Cue up the song “Hey Big Spender” from the Broadway hit, Sweet Charity, when you read the January 2012 AHRQ report with the long-winded title, The Concentration and Persistence in the Level of Health Expenditures over Time: Estimates for the U.S. Population, 2008-2009.”
The report’s headline is that 1% of the U.S. population consumed 20% of all health costs spent in the U.S. in 2008 and 2009, illustrated by the chart. These Big Health Spenders tend to be in poor or fair health, older, female, non-Hispanic whites and people with only publicly-provided health insurance. Their mean expenditure was $90,061.
The top 10% of U.S. health citizens accounts for nearly two-thirds of health spending in the U.S., with a mean expenditure of $23,992.
Not surprisingly, the small spenders tend to be younger, in excellent health, men, Hispanics, and — drum roll — the uninsured.
Data for this study come from the Medical Expenditure Panel Survey (MEPS-HC) for 2008 and 2009, a nationally representative poll that collects information in U.S. health care utilization and spending, health insurance, and health status, along with demographics for the U.S. civilian, non-institutionalized population. See more about MEPS-HC at http://meps.ahrq.gov/mepsweb/data_stats/download_data_files.jsp.
Health Populi’s Hot Points: Bending that stubborn, ever-increasing cost-curve of U.S. health spending is Job #1 for managing the long-term health of America’s economy — with particular attention to be paid to Medicare spending reform. That 1% of U.S. health citizens account for $1 in $5 of health spending means we can target these efforts pretty well — if we begin to pay for care beyond “the visit,” “the encounter,” and “the test.”
That speaks to paying for bundles, for performance, for outcomes.
A report from the McKinsey Center for U.S. Health System Reform, published in December 2011, talked about Accounting for the cost of U.S. health care. The report points out that every spending category grew faster than GDP between 2006 and 2009 except for health administration and insurance. Outpatient care costs rose by over 6% each year, and is the single-largest spending category — representing one-half of all the growth in U.S. health expenditures in the four years. That’s over one-billion dollars a year, and was $522 billion (yes, billion) greater than Estimated Spending According to Wealth (ESAW), a metric derived from regression analysis based on a nation’s per capita income and spending data from comparable OECD member countries. That $522 bn is equivalent to about 20% of U.S. total health expenditures each year.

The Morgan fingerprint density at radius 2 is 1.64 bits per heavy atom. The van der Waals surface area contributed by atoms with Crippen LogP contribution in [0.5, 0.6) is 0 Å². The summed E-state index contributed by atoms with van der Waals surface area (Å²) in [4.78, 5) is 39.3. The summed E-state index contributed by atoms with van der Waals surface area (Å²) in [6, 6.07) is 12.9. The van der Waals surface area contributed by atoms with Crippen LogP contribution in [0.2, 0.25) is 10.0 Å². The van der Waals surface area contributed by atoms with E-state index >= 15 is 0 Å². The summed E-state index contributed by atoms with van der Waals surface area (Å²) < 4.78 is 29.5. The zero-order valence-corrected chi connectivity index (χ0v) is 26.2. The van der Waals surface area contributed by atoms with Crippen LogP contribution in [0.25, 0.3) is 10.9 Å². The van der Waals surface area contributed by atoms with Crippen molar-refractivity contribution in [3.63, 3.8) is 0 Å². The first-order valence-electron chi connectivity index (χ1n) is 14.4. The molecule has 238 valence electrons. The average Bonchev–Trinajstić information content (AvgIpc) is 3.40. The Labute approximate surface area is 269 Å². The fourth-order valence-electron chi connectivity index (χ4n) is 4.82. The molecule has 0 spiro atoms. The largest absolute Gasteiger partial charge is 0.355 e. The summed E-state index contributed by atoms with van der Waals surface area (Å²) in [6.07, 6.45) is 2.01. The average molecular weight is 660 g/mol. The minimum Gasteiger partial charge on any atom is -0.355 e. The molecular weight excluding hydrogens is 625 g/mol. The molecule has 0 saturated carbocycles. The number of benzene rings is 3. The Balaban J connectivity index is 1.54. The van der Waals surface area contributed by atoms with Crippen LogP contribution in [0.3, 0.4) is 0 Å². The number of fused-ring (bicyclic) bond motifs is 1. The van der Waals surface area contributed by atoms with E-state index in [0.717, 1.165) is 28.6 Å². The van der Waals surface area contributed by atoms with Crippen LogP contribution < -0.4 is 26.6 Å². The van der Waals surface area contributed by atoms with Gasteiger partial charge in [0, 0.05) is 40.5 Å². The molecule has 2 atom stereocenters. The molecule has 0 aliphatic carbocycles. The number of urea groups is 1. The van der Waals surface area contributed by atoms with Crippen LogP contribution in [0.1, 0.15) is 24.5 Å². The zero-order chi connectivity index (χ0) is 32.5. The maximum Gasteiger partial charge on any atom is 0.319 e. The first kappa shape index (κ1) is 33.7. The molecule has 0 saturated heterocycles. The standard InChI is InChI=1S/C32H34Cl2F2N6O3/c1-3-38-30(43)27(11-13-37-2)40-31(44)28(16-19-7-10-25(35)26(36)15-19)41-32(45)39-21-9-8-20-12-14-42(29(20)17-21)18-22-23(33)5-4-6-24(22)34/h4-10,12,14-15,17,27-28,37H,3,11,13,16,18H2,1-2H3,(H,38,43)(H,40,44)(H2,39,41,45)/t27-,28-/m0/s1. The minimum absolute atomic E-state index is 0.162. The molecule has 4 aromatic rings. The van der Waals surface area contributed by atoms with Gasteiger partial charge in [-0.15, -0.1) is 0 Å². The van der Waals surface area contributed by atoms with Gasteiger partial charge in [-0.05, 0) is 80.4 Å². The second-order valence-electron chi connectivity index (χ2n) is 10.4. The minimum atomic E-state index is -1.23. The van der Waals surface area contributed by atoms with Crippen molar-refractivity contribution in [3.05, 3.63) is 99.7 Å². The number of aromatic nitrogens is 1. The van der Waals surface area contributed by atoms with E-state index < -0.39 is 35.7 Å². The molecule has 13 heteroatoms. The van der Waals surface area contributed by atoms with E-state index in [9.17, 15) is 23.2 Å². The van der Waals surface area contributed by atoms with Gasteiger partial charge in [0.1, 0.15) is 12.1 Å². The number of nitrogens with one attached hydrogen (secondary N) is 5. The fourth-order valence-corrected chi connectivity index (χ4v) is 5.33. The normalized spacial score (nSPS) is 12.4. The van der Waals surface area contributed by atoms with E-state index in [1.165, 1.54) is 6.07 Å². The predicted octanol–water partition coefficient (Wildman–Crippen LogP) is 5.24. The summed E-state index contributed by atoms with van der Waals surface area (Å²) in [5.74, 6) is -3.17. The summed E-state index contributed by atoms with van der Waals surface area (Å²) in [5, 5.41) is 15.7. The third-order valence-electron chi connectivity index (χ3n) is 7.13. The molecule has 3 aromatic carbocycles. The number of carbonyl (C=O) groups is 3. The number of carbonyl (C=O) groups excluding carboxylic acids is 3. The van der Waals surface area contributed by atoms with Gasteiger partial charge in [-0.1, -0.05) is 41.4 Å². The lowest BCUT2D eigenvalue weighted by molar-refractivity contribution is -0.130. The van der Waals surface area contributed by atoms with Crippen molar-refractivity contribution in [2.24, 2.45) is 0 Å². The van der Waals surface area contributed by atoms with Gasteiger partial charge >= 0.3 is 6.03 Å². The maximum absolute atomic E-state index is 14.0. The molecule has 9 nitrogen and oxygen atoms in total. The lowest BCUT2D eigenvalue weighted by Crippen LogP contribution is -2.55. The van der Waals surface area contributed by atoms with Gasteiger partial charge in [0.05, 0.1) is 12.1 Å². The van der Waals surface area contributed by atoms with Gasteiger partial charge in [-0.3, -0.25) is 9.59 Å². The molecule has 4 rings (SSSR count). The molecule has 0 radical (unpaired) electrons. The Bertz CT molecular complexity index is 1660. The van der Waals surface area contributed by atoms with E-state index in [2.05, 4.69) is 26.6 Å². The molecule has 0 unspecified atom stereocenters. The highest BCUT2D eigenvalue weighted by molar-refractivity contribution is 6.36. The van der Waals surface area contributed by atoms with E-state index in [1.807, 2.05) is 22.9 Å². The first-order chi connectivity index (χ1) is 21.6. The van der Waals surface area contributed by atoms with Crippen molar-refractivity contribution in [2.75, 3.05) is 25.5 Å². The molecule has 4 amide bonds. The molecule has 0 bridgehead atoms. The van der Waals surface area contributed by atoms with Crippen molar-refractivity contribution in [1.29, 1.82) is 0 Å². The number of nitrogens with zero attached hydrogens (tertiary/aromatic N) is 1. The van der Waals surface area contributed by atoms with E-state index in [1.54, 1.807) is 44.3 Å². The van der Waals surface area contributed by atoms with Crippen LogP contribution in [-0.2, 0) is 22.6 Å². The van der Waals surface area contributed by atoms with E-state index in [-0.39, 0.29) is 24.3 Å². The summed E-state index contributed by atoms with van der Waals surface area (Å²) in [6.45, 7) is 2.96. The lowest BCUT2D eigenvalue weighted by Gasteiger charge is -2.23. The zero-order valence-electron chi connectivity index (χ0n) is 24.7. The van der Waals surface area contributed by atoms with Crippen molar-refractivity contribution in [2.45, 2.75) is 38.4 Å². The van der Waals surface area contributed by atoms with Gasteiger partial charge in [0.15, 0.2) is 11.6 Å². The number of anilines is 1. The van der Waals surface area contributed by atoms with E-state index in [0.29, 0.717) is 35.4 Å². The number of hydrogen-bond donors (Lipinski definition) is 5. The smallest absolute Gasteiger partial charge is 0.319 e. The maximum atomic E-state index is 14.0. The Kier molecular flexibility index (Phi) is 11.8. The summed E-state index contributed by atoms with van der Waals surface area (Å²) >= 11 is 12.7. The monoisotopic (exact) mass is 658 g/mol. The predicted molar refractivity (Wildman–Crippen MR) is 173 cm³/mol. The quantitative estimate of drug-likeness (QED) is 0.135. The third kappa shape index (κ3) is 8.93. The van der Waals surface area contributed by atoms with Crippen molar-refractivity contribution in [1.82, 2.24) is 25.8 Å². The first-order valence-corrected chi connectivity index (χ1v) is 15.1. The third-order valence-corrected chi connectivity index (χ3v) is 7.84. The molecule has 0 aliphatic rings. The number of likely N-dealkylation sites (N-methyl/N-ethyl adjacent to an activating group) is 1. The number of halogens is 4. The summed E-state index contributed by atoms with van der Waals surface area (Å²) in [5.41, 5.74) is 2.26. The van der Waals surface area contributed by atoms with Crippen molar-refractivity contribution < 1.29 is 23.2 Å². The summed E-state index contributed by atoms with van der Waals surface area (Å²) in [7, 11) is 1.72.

Outpatient care includes services provided in doctors’ offices, freestanding clinics, outpatient surgery, diagnostic imaging centers, ambulance services, and dental care.
Digging further into the ESAW outpatient data point, McKinsey found that the fastest-growing spending sources for outpatient care were Medicaid and other state programs (at 9.4% per CAGR) and Medicare (8.5% CAGR), compared with private payors increase of 4.9% CAGR.
Talk about Sweet Charity.
Incentives built into paying for performance and outcomes would compel providers to change workflows and processes that would engage people more in self-care at home and on-the-go. The proliferation of novel self-tracking devices for health at last week’s 2012 Consumer Electronics Show are a signal that we are at the starting gate of health citizens potentially using these technologies. Greater health engagement would surely enable people to participate more fruitfully in their own health and care for their loved ones. But as Bill Walsh from AARP said in a discussion on ‘who will pay?’ for connected health devices, we fail to realize the low level of awareness of these devices among consumers. So we’ve got education and incentive-building to do for both providers and patients before we get to the Holy Grail of Connected, Participatory Health, and our ability to impact health care cost increases.